This is interesting… faking community participation, not good…
Rich Kulawiec writes in to let us know that Sears.com and Kmart.com (owned by Sears) have been inviting visitors to those sites to “join our community.” However, rather than joining any actual community, what you appear to be doing is installing spyware that reports on your every move online.
You can’t buy reputation either… That’s one of Richard’s thesis I really agree with…
My central thesis is that corporations can’t buy reputation or brand loyalty any more. These are earned through performance over the long-term. The dispersion of media; people’s continuous partial attention from a surfeit of daily impressions; and the lack of trust in traditional institutions and leaders are all driving this evolution.
…The pyramid of influence, the classic C. Wright Mills description of the power elite where information moves one way from pinnacle to the mass audience below, has been eclipsed. The new reality for communications is the sphere of cross reference, in which information moves unpredictably among equal stakeholders. Conversations now occur spontaneously, in peer-to-peer discussion, with individuals creating their own webs of trust including people like themselves. Our task in PR must be to facilitate and contribute to the discussion in both the controlled vertical axis reaching traditional audiences such as investors, regulators and mainstream media, and on the horizontal axis to inform employees, passionate consumers, NGOs and communities.
Tom Friedman wrote a column in the New York Times on June 27, 2007 called, “The Whole World is Watching,” that “In this transparent world, how you live your life and conduct your business matters more than ever…Companies that get their ‘hows’ wrong won’t be able to clean up their mess by taking a couple of reporters to lunch…But this also creates opportunities…’how’ you keep your promises … build trust…collaborate…lead…that is where companies can now really differentiate themselves.”
[...] In conversations with another McKinsey colleague, Tom Hayes, a former NYT reporter, we came up with the term “corporate journalism” to describe what we were doing inside of the Firm: applying classic reporting techniques inside of an organization to determine what, if anything, was “interesting” and deserved attention. That filter, “interesting” is subjective. Through McKinsey’s lens it meant information that could enrich the firm through more client engagements and increase the effectiveness of its consultants.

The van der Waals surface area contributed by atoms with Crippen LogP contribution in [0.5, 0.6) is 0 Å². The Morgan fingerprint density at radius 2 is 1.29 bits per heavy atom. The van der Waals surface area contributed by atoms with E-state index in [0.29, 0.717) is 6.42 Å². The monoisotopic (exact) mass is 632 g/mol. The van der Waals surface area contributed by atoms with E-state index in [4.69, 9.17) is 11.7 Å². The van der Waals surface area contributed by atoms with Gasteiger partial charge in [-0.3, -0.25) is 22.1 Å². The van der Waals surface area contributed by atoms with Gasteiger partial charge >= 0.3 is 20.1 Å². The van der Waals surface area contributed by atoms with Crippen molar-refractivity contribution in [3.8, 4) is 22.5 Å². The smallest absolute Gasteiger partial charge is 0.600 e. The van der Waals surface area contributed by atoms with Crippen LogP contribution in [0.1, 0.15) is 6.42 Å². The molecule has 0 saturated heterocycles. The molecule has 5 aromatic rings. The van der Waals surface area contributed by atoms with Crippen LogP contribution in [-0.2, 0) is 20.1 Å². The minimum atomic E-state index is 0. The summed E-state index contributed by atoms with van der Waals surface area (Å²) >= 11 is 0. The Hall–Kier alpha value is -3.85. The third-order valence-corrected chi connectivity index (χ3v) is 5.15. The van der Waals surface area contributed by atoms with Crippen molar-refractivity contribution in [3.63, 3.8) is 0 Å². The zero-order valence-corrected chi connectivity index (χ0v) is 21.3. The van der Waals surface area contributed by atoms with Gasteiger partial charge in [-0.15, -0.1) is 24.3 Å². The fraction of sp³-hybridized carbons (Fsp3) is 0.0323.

This takes me back to a phrase that Mark Tolliver used lots when I was at Sun: “evidence based marketing“. In short, get rid of all the platitudes and well-worn phrases and start with the evidence – then back into they hype if you must. These two concepts together are powerful – communications, message-making, marketing, the act of business, all should start with investigative rigor and evidence. From there, a fair dose of honesty and transparency is required.
Good communicators know this and smart executives commit to it.
The Wall Street Journal has a piece this morning on how Bill Gates developed his commencement address for Harvard.
What’s intriguing is how committed Bill is to the process – this is rare in an executive.
A couple of observations:
- Pick keynotes your execs can get passionate about. As much as you want to establish a sense of importance, it can only be important to them if it is important to them.
- Pick issues, topics, themes that those same execs can get really passionate about. Chances are it isn’t the industry you are in.
- Models are useful – speeches by others provide good context and illumination. In Bill’s case: “The speech, delivered at Harvard’s commencement on June 5, 1947, outlined the Marshall Plan, the bold economic relief program that lifted Europe from the ashes of World War II. To Mr. Gates, the general was describing the challenges facing postwar Europe in terms similar to how the software billionaire sees his own, 21st-century crusade: using philanthropy as a catalyst for reducing global inequities in health, wealth and education.”
- Tone is as important as content. Don’t confuse the Exec’s tone with the tone required for the audience and speech. Bill groked that: “In late May, Mr. Gates tapped Mr. Buffett again. He wanted to press graduates to become more aware and active in helping solve global inequities but was worried about sounding “overly preachy.” Mr. Gates went to Omaha, Neb., for the annual shareholders meeting of Berkshire Hathaway, Mr. Buffett’s company on which Mr. Gates serves as a board member. After the meeting, Mr. Buffett gave Mr. Gates some tips on delivery and tone.”
- The notion of the single speech writer might work in Political circles but you are going to have a greater chance of success by bringing in collaborators. In Bill’s case: “When he started working on the speech in December, he used as a sounding board a Gates Foundation staff member who had written for Slate, the online magazine started by Microsoft. The two traded outlines and drafts of the speech. By the end, Mr. Gates and his staff had met six times for brainstorming sessions, completed six drafts and traded many long emails. Mr. Gates wrote some of the longest ones himself.”
- And, no matter how good you are at collaborating and crafting the content, the exec has to be committed to molding the speech into something special. I’m not talking about the standard rehearsal the day or hour before. I’m talking about time spent on putting their thumb-print on it.